Mining Risk Where Others Falter

Opportunities for financiers go far beyond classical venture capital-funded startups

P> Editor's Note: This is the third in a three-part series on the state of venture capital in the Washington area. Give us your comments, tips and suggestions as we continue to develop this beat. Send them to technews@technews.com with "venture cap" in the subject line.


Jerry Grossman would like to slip a message into some of the deep pockets of capital on the East Coast. "If you understand the investment risk attributes of government contracting firms and the technological firepower, and the brain power that's resident here, you'll bring your money down here."

"Here" is the ring of opportunity surrounding the capital. Grossman, Sr. vice president of Houlihan, Lokey, Howard and Zukin, the nation's 15th-largest mergers and acquisitions firm, said there are thousands of funds that might invest in this marketplace but don't -- out of ignorance or misperception.

Working out of an office in McLean, Va., Grossman's mergers and acquisitions firm invests in middle-market companies above the venture capital, or "mezzanine," stage. These established companies need capital to launch new ventures or fund management buyouts. Grossman said these companies range in size from $5 million to $10 million in revenue up to $200 million to

$1 billion.

A mergers and acquisitions firm rarely provides capital directly, but instead acts more as an agent that finds capital. They convince others to invest in established companies. Grossman is often on the phone explaining why big investors should look at the businesses that serve government differently.

"One of our current initiatives is to convey the nature and investment appeal of companies in this mid-Atlantic marketplace to the additional sources of capital who have some perceptions of firms in this region that are off the mark relative to reality," said Grossman.

"There are two things [big investors] shy away from," he said. "One is technology, and the other is government business. Our view is that is a very powerful combination, because those who know the government procurement activities and the government contracting environment see those businesses as having low to moderate investment risk. And frequently, the outsider who isn't educated in those businesses sees them as above average to high investment risk. The need is to bring the investment-risk perception of those capital sources in line with the reality of the risks that actually exist. These private equity investors need to get some more sense of the power of this combination."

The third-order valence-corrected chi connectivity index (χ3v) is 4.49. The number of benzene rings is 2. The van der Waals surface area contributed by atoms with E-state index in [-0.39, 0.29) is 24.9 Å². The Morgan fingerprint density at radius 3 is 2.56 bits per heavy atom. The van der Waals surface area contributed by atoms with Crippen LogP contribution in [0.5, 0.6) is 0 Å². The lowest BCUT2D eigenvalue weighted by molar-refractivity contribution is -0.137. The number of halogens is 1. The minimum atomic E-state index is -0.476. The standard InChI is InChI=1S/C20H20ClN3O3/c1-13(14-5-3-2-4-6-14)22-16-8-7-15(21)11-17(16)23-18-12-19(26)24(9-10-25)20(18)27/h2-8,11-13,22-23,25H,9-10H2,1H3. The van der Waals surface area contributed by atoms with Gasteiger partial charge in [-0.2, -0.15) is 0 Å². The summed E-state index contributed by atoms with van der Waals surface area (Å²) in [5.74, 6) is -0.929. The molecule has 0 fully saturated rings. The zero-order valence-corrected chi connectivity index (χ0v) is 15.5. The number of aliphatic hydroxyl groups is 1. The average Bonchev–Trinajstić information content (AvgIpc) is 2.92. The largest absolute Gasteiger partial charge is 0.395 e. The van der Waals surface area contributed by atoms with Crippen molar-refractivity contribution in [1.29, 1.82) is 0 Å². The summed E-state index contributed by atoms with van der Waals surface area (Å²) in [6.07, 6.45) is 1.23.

Cultivating that sense hasn't been easy, especially with the recent government shutdowns. The region was on the news every night in a negative way. And hardest hit were not the furloughed federal workers who got paid, but the government contractors who didn't.

This news doesn't daunt Grossman's "educating" task. He's more bullish on the region than ever. "The whole nature of cost-reimbursement contracting, where if I spend the money the government reimburses me, is an extremely low-risk way of doing business," he said. "It's an extremely powerful set of circumstances, and there are too many capital resources that don't understand this."

Inaccurate perception is one thing; burgeoning opportunity for big investment is another. Grossman sees another prospect in the commercialization of technology and technical expertise developed by the government.

There, too, Grossman believes the deep pockets up the coast insufficiently appreciate opportunities to invest in the transfer of technical expertise and products. Thousands of individuals in the region have worked in professional services and systems integration firms on some of the most technically challenging projects anywhere.

One such project was the Internet. Another is the development of sophisticated information security and search and retrieval tools. Yet another is the satellite communications and imagery business, pioneered and subsidized by NASA and spy agencies such as the National Reconnaissance Office. Contractors involved in these projects and would-be entrepreneurs who worked on them as employees are eager to take their expertise into new markets. Many such efforts will fail, which is true of entrepreneurship in general.

Others will follow the example of companies such as Dulles, Va.-based Orbital Sciences Corp. and become huge successes. Orbital's CEO, David Thompson, was an employee of NASA, where he hatched his idea to provide a new generation of space launch and communication services. Now he presides over a publicly held aerospace company that had $190 million in 1994 sales.

"The fact is, what may be called technology transfer, the commercialization of technologies that have been developed and perfected by government contractors, is starting to happen on the ground, if you will," said Grossman. "Five or six years ago, that was very rare. The Internet is the sterling example of this."

Those companies that surround the capital are in the best position to benefit. "Many of the venturesome activities will come out of firms that are already in the government side of the business," Grossman said.

"When big investors get that, the smart ones start looking for a way to get their money down here," he said.


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